Published October 1, 1985 - More info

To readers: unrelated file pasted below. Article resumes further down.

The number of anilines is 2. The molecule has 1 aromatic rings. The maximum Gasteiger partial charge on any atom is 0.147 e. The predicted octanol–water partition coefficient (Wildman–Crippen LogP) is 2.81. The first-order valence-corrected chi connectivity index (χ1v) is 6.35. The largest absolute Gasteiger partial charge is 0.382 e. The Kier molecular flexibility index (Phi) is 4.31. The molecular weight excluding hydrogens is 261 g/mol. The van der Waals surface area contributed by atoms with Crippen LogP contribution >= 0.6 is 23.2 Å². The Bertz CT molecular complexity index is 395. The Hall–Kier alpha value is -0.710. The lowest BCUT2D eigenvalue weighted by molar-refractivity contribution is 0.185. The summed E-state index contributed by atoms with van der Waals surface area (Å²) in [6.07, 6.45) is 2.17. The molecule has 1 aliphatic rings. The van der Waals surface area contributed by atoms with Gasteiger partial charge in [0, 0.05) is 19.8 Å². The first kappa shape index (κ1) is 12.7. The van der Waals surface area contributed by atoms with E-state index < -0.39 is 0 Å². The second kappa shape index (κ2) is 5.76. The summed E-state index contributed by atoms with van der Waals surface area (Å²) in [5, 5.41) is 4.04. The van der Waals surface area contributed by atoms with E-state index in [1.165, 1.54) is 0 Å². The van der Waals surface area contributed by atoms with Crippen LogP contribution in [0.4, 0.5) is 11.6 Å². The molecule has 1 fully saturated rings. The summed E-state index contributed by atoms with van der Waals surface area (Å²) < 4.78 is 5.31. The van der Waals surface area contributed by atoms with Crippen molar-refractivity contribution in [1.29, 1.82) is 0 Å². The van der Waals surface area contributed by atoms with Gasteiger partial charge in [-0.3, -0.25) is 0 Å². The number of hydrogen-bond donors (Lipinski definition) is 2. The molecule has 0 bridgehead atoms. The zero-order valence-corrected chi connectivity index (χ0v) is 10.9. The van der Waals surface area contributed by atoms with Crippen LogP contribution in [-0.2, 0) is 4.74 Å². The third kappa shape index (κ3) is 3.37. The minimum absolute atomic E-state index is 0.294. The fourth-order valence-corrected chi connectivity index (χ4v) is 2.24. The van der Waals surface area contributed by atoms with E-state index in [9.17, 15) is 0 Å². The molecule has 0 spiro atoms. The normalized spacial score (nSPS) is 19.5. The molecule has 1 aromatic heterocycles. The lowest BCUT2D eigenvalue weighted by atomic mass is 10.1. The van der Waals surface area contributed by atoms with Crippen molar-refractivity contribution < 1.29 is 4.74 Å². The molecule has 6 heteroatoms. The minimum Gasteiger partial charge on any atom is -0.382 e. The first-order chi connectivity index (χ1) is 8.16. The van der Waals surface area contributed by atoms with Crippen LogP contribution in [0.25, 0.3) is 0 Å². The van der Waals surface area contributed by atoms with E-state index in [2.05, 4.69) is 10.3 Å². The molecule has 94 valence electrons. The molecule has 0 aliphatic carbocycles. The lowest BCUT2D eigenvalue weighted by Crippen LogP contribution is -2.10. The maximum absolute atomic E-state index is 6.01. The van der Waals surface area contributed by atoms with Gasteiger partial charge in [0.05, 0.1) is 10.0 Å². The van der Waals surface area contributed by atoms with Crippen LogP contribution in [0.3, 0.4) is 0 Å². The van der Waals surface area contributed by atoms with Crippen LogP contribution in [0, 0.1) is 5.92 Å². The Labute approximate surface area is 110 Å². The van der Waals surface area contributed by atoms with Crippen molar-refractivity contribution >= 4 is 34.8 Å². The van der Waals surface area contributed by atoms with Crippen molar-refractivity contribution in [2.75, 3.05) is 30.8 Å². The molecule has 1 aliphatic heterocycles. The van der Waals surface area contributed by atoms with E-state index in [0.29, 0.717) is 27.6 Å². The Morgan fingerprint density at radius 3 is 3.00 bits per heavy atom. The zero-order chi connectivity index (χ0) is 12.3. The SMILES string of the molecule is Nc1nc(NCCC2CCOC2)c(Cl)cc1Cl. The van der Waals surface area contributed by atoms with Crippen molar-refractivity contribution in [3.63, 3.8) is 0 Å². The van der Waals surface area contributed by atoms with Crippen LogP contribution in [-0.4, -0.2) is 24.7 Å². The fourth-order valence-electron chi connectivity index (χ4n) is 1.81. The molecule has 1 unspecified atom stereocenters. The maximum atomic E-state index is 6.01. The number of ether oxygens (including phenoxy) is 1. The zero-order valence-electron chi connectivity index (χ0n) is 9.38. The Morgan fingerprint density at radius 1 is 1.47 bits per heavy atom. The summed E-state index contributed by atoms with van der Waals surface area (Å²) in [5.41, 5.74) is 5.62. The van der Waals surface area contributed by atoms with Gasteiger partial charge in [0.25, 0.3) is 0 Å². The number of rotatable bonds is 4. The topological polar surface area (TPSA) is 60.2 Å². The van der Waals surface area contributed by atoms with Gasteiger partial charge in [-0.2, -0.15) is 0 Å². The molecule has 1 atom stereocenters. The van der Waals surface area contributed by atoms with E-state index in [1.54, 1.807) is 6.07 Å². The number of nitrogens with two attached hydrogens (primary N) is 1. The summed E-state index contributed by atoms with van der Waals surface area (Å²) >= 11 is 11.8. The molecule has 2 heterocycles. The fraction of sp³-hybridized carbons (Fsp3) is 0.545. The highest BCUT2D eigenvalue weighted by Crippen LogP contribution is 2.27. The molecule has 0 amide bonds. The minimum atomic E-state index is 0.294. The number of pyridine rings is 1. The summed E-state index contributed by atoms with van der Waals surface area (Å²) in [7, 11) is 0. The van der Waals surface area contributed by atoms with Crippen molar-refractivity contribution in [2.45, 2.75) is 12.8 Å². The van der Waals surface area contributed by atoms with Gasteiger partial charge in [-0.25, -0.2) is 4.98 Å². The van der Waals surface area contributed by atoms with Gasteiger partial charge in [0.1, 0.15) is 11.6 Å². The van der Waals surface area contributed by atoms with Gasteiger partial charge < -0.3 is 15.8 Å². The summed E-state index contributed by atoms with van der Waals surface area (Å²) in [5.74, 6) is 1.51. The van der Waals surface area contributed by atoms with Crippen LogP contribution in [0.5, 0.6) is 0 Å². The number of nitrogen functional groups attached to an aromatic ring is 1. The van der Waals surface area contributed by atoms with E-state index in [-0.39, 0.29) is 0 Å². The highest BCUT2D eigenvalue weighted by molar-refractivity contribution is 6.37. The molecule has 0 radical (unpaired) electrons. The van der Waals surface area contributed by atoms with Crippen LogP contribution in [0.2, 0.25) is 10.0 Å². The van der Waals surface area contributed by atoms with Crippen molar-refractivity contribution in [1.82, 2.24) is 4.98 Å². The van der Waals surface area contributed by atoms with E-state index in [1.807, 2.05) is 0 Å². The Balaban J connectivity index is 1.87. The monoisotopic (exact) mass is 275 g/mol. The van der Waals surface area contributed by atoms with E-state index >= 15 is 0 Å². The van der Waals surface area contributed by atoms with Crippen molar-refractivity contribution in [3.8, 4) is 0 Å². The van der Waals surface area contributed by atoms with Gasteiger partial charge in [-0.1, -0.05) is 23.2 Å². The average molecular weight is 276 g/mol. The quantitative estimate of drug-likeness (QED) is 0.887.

Phenotypic expression of 5-phosphoribosyl 1-pyrophosphate (PRPP) synthetase superactivity was examined in lymphoblast lines derived from six unrelated male patients. Fibroblasts from these individuals have increased rates of PRPP and purine nucleotide synthesis and express four classes of kinetic derangement underlying enzyme superactivity: increased maximal reaction velocity (catalytic defect); inhibitor resistance (regulatory defect); increased substrate affinity (substrate binding defect); and combined catalytic and regulatory defects. Lymphoblast lines from three patients with catalytic defects and from three normal individuals were indistinguishable with respect to enzyme activities, PRPP concentrations and generation, and rates of purine synthesis. Enzyme in lymphoblasts from a patient with combined defects also showed normal maximal reaction velocity but expressed purine nucleotide inhibitor resistance. A second regulatory defect and a substrate binding defect were also demonstrable in lymphoblasts and were identical to the enzyme defects in fibroblasts from the respective patients. Regulatory and substrate binding defects in lymphoblasts were accompanied by increased rates of PRPP and purine nucleotide synthesis. Among explanations for selective expression of enzyme superactivity, reduced concentrations of catalytically superactive enzymes seemed unlikely: immunoreactive PRPP synthetase was comparable in normal-derived and patient-derived cells. Activation of normal enzyme in transformed lymphocytes was also unlikely because absolute specific activities of lymphoblast PRPP synthetases corresponded to those of normal fibroblast and erythrocyte enzymes. Abnormal electrophoretic mobilities and thermal stabilities, identified in certain catalytically superactive fibroblast PRPP synthetases, were not found in the corresponding lymphoblast enzymes. Thus, lymphoblast PRPP synthetases from patients with catalytic superactivity appeared to differ structurally and functionally from their fibroblast counterparts.